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National Park Service Releases Report on Wakasa Monument

Funeral service for James Wakasa at Topaz in 1943.

DELTA, Utah — On February 4, the National Park Service released its report on the Wakasa Monument, now housed in the Topaz Museum in Delta, Utah.

The NPS requested that the report not be made public “because this report contains sensitive archaeological/location information”.

The 60-page report follows a two-day on-site assessment on November 30 and December 1, 2021, when an NPS team examined the monument at the museum and its original location at the Topaz concentration camp site. . The report is divided into sections which include background and history, methodology, evaluation of the stone known as the Wakasa Monument, evaluation of the site where it was originally discovered at Central Utah Relocation Center (better known as Topaz) and recommendations for museum stewardship of both the monument and its original location.

The Wakasa Monument is named for James Hatsuaki Wakasa (1880-1943), who was shot by a military guard while walking his dog at Topaz Concentration Camp on April 11, 1943. Military officials ordered the monument—half a ton of stone—to be removed after being erected by Wakasa’s fellow inmates.

Its location remained a mystery until its discovery in 2020, partially buried and hidden in plain sight near the Topaz barbed wire fence. Upon publishing its exact location in July 2021, and fearing possible vandalism, the Topaz Museum Board moved the Wakasa Monument from its original location so that it could be sheltered and protected in the secure courtyard of the topaz museum.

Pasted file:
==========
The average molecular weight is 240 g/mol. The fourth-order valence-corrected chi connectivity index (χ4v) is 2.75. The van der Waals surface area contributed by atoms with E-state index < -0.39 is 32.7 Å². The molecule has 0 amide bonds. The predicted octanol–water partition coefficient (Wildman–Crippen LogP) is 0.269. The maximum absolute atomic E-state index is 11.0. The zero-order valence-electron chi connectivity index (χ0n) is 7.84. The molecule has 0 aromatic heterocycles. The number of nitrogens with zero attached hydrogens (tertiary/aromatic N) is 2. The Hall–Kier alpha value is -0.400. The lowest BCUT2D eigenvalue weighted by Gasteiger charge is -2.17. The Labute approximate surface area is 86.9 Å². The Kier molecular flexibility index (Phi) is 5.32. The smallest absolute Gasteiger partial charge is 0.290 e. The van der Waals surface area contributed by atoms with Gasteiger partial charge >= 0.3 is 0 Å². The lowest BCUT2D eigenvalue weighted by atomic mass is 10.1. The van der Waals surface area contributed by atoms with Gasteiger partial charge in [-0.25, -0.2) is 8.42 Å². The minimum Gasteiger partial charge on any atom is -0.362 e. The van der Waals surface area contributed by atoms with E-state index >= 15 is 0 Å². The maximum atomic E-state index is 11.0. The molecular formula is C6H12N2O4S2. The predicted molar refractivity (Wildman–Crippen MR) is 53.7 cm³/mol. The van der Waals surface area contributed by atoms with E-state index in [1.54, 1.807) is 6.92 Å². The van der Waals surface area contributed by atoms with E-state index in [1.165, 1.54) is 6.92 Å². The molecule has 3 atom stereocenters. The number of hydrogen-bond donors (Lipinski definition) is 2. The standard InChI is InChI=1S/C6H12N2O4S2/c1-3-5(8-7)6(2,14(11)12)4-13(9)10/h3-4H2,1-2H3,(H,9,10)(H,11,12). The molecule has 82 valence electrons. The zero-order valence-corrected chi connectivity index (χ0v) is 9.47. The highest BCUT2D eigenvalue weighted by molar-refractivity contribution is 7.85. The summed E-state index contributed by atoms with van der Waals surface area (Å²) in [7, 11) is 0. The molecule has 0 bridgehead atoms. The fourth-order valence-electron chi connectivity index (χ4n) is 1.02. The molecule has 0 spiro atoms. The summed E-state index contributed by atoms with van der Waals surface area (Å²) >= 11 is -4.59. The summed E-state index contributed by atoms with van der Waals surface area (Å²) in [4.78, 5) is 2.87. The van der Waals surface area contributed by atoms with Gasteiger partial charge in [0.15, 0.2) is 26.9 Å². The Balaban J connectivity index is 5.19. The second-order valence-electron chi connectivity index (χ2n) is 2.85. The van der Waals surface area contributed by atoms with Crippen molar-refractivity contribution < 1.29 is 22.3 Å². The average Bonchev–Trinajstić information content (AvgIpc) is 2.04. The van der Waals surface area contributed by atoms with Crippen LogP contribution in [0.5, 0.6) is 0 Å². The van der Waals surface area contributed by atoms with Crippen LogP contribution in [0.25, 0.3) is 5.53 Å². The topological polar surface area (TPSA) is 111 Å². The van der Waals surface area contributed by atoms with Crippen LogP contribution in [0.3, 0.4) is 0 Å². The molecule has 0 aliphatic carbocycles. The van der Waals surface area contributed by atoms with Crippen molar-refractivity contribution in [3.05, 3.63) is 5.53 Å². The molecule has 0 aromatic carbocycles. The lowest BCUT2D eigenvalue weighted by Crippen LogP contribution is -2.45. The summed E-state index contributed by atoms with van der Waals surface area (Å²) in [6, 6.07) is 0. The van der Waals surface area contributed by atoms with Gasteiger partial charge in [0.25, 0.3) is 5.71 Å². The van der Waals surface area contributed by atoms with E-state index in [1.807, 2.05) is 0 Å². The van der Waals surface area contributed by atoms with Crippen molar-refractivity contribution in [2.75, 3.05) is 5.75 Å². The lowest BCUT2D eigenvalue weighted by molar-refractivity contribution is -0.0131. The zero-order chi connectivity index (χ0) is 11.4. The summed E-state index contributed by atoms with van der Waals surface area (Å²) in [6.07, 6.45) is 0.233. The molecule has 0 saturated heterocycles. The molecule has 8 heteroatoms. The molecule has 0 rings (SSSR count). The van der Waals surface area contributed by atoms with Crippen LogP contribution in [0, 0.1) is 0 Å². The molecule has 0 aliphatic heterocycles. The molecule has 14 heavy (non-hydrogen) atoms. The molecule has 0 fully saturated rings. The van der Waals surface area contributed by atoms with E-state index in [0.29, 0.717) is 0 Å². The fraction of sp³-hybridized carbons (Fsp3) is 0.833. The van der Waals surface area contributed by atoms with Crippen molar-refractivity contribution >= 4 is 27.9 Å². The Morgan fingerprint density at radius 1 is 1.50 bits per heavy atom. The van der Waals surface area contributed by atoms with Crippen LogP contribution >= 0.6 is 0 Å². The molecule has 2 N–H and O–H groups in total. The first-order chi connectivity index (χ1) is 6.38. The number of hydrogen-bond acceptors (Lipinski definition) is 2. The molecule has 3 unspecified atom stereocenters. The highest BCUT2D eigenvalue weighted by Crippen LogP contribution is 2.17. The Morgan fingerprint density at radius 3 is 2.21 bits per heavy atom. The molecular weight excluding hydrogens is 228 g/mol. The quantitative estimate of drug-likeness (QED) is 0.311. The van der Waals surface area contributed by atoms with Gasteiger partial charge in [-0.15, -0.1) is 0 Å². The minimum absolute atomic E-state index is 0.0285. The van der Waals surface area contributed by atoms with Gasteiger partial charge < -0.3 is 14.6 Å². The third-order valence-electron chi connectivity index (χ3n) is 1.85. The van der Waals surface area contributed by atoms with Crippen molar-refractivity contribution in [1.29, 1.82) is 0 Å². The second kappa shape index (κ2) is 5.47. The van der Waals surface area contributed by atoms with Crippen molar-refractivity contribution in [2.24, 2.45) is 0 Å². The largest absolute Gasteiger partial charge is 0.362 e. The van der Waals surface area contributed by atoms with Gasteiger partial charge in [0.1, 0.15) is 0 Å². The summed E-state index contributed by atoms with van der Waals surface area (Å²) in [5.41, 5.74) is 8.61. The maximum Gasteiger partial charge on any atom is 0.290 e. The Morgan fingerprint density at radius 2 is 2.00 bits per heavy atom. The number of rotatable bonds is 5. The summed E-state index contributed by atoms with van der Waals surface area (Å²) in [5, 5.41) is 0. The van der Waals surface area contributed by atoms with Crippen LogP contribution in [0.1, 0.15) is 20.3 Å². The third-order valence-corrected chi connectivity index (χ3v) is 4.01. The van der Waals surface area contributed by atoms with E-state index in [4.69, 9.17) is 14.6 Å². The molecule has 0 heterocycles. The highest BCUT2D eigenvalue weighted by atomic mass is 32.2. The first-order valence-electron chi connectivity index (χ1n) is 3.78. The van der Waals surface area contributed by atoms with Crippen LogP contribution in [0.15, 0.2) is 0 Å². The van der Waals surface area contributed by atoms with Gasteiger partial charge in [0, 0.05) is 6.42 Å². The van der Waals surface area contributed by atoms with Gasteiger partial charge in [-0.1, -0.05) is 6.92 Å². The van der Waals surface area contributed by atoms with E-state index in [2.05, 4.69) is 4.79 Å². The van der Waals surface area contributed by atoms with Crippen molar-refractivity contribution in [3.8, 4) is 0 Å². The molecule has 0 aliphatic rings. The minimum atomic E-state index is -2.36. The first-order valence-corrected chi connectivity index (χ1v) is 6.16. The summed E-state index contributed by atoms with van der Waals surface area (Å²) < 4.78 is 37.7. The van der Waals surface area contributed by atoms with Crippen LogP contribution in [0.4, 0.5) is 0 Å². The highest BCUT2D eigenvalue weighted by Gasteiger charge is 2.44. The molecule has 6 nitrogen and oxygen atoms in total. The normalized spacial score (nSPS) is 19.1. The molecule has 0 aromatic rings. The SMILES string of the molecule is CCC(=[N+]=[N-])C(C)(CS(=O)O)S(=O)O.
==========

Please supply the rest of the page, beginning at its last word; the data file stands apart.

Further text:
Key findings from the NPS report include:

• The stone in the courtyard of the museum was placed under a protective covering structure which was removed on the day of the inspection to allow examination of the stone.

• Natural mineral deposits, lichen and non-living vegetation were noted on the stone.

• Fractures are found to the north, south, east and top of the stone, some of which are surface fractures, while others are deeper. Some may be due to the geological formation of the stone, some may have developed over time, and some “may have been exacerbated by the movement of the stone”.

• Two fragments of the stone that were dislodged during its displacement are now in the Topaz Museum.

• At the original site of the Topaz monument, it was noted that there was a shallow depression measuring 7′ x 7’6″ at its widest point, where the excavated area was backfilled after the monument has been moved to a safe place.

• Adjacent to the depression is a group of 40 to 50 concrete fragments, 10 of which may be from rock movement.

NPS recommendations include:

• Construction of a stable base for the shelter protecting the stone and adding ventilation holes in this shelter to better protect the Wakasa monument in its current location.

• Creation and implementation of a site condition monitoring plan at the location where the Wakasa monument was discovered.

• Discussions with stakeholders to determine the interpretation and future of the Wakasa monument and the Topaz site where it stood.

The Topaz Museum Board, the monument’s legal steward and owner of the Topaz incarceration site, is ready to begin implementing the NPS’s recommendations and invites the broader Japanese-American community and Topaz stakeholders to determine how implement them and plan the future of the Wakasa monument as well as a commemoration ceremony in April 2023.

An Outreach Plan designed to allow interested participants to offer ideas and suggestions will be released soon.

The Topaz Museum is located in Delta, Utah, 16 miles from the Topaz Concentration Camp Historic Site. The museum board owns 639 acres of the area where 11,000 people of Japanese ancestry were incarcerated during World War II. More than 10,000 people, including many students, visit it each year. More information can be found at: http://topazmuseum.org